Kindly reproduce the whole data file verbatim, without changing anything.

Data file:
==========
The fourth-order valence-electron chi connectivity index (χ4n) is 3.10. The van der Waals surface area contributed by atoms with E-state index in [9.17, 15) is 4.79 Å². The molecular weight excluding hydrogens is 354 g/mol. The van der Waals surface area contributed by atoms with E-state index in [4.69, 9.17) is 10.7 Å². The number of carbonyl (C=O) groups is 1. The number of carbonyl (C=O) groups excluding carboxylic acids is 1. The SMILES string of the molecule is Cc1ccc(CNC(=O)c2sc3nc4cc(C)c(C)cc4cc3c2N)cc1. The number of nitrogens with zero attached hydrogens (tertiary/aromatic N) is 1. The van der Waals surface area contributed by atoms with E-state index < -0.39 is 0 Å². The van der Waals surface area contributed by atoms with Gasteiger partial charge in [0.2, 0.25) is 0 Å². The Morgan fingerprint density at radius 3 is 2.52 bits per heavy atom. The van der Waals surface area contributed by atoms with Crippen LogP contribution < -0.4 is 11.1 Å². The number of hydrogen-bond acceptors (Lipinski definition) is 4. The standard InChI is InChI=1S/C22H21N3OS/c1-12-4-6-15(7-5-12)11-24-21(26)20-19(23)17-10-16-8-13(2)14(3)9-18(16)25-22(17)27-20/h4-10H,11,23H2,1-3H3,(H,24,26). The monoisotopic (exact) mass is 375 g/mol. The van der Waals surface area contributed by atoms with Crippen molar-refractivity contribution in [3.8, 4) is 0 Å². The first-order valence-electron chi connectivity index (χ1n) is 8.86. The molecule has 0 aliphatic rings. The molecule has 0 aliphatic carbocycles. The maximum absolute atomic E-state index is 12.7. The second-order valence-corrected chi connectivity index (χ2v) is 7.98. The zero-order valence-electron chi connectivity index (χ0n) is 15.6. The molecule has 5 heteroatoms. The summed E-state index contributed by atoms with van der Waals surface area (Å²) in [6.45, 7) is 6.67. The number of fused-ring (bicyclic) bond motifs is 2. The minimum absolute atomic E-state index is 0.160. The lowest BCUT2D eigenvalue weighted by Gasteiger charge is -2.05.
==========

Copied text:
The fourth-order valence-electron chi connectivity index (χ4n) is 3.10. The van der Waals surface area contributed by atoms with E-state index in [9.17, 15) is 4.79 Å². The molecular weight excluding hydrogens is 354 g/mol. The van der Waals surface area contributed by atoms with E-state index in [4.69, 9.17) is 10.7 Å². The number of carbonyl (C=O) groups is 1. The number of carbonyl (C=O) groups excluding carboxylic acids is 1. The SMILES string of the molecule is Cc1ccc(CNC(=O)c2sc3nc4cc(C)c(C)cc4cc3c2N)cc1. The number of nitrogens with zero attached hydrogens (tertiary/aromatic N) is 1. The van der Waals surface area contributed by atoms with E-state index < -0.39 is 0 Å². The van der Waals surface area contributed by atoms with Gasteiger partial charge in [0.2, 0.25) is 0 Å². The Morgan fingerprint density at radius 3 is 2.52 bits per heavy atom. The van der Waals surface area contributed by atoms with Crippen LogP contribution < -0.4 is 11.1 Å². The number of hydrogen-bond acceptors (Lipinski definition) is 4. The standard InChI is InChI=1S/C22H21N3OS/c1-12-4-6-15(7-5-12)11-24-21(26)20-19(23)17-10-16-8-13(2)14(3)9-18(16)25-22(17)27-20/h4-10H,11,23H2,1-3H3,(H,24,26). The monoisotopic (exact) mass is 375 g/mol. The van der Waals surface area contributed by atoms with Crippen molar-refractivity contribution in [3.8, 4) is 0 Å². The first-order valence-electron chi connectivity index (χ1n) is 8.86. The molecule has 0 aliphatic rings. The molecule has 0 aliphatic carbocycles. The maximum absolute atomic E-state index is 12.7. The second-order valence-corrected chi connectivity index (χ2v) is 7.98. The zero-order valence-electron chi connectivity index (χ0n) is 15.6. The molecule has 5 heteroatoms. The summed E-state index contributed by atoms with van der Waals surface area (Å²) in [6.45, 7) is 6.67. The number of fused-ring (bicyclic) bond motifs is 2. The minimum absolute atomic E-state index is 0.160. The lowest BCUT2D eigenvalue weighted by Gasteiger charge is -2.05.